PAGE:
4/23/17 15.8 miles PCT mile 193.8
We were suppose to leave yesterday but the town sucked us in. The thought of being clean and well fed was too hard to give up. Idyllwild said hey, “why don’t you stay awhile, we have a lot to offer”. This town is a tourist trap and I know Darrell would agree that it is a knick knack nightmare. We have no business even popping our heads in these trinket stores as we have no interest in buying a single item.
The thought of skipping a section laid heavy on our minds as we kicked ourself for not bringing our microspikes that were in a box longing to be worn. The detour around Fuller Ridge was long and involved either hitching or hiking 8 hwy miles. Fuller Ridge is now passable without microspikes but we are no longer niave kids willing to risk injury. So we did what any sensible person would do and buy a second pair of microspikes.
We set off around 7am and walked a little over a mile before coming to deer springs trail. This 4 mile trail gained 3,000 feet of elevation before meeting up with the PCT. There were quite a few weekend warriors out for day hikes or quick overnight trips.
Once again we were in a different world, there was an abundance of fir, pine, cedar trees, and large white granite rocks. We steadily climbed for what seemed like the entire day until we reached the top of a north facing ridge that led us to several long stretches of snow. With the elevation nearing 9,000 feet stubborn patches of snow clung to the mountainside, making travel difficult and incredibly slow. For the first few snow patches we didn’t bother putting our microspikes on as you would have to immediately take them off.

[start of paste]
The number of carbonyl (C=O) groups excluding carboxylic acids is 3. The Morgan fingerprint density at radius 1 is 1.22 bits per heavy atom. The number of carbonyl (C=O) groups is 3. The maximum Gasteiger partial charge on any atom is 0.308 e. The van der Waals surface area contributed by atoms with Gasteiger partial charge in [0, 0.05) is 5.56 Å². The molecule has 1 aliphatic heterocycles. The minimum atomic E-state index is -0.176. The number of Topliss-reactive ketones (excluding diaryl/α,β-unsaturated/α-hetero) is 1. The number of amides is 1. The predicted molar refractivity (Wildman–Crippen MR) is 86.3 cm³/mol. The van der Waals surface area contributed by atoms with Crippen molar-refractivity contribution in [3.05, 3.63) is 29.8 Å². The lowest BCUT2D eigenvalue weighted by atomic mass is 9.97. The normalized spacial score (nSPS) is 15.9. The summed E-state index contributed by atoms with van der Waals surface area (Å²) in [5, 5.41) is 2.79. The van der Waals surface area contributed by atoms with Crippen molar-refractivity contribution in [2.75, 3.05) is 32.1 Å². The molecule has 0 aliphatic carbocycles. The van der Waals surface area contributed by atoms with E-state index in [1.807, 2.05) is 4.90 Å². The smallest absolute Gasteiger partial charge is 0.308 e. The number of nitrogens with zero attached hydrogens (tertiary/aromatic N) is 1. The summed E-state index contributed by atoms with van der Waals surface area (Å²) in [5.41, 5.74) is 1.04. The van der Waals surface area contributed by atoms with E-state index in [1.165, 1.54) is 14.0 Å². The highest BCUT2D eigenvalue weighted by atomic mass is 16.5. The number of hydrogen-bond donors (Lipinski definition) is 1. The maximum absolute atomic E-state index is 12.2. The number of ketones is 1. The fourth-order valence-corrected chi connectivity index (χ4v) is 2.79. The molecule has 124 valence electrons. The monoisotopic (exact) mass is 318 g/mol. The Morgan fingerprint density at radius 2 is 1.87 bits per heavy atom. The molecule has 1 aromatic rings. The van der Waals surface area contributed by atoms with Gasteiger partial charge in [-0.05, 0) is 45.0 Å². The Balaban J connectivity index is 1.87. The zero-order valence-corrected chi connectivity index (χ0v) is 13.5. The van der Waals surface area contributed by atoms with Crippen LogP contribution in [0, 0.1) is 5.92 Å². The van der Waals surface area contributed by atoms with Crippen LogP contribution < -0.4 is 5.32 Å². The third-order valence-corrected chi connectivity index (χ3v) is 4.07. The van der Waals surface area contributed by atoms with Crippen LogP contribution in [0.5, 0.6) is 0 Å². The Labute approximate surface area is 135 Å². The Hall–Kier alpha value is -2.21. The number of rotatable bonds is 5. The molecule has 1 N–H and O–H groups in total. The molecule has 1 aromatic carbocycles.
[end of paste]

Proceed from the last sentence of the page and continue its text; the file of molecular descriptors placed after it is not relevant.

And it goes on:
A 30 year Italian woman followed us through most of the snow. At every view point she would ohh and ahh and remark how awesome it was. Apparently, she says this phrase frequently because it has become her trail name. She was quite scared of the snow but did just fine and would make in audible uff every time she stepped down in the snow.
We all fell several times when the snow became slushy in the late afternoon. We lost the trail several times when we blindly followed others incorrect footsteps. Then out of nowhere “Socks” appeared. He is back with a brand new pair of shoes and breezed through the snow with no microspikes. Two other Israeli hikers showed up and I called the four of them foreign exchange students since they all glommed together sharing a general dislike of American food. I sympathized with them as I often have a hard time with the food when I visit foreign countries. I couldn’t imagine what I would do for food if I was to do a thru hike in a foreign country.
Awesome when offered some food said, “I’m full I had a wedding lunch.” When I gave her a quizzical look she said, “oh that’s not a saying here.” I guess it means you are so stuffed from all the food you had at a wedding that you can’t possibly eat anything more. The foreign exchange students camped at a great spot at mile 190 complete with a fire. We decided to push on to try and get out of the wind.
As we wound down off the ridge we could see what our future held. A long barren windy desert valley. We started to leave the beautiful forest and were once again welcomed to cactus and open faced ridges.
We got off trail to get water and saw some people we knew from the week before camped next to a small stream. We decided to call it a day and camp with them. The wind started to pick up and everyone was in their tents by 7:30. I tried to dine out for the evening but the wind drove me back to the tent where Matt was dining alone.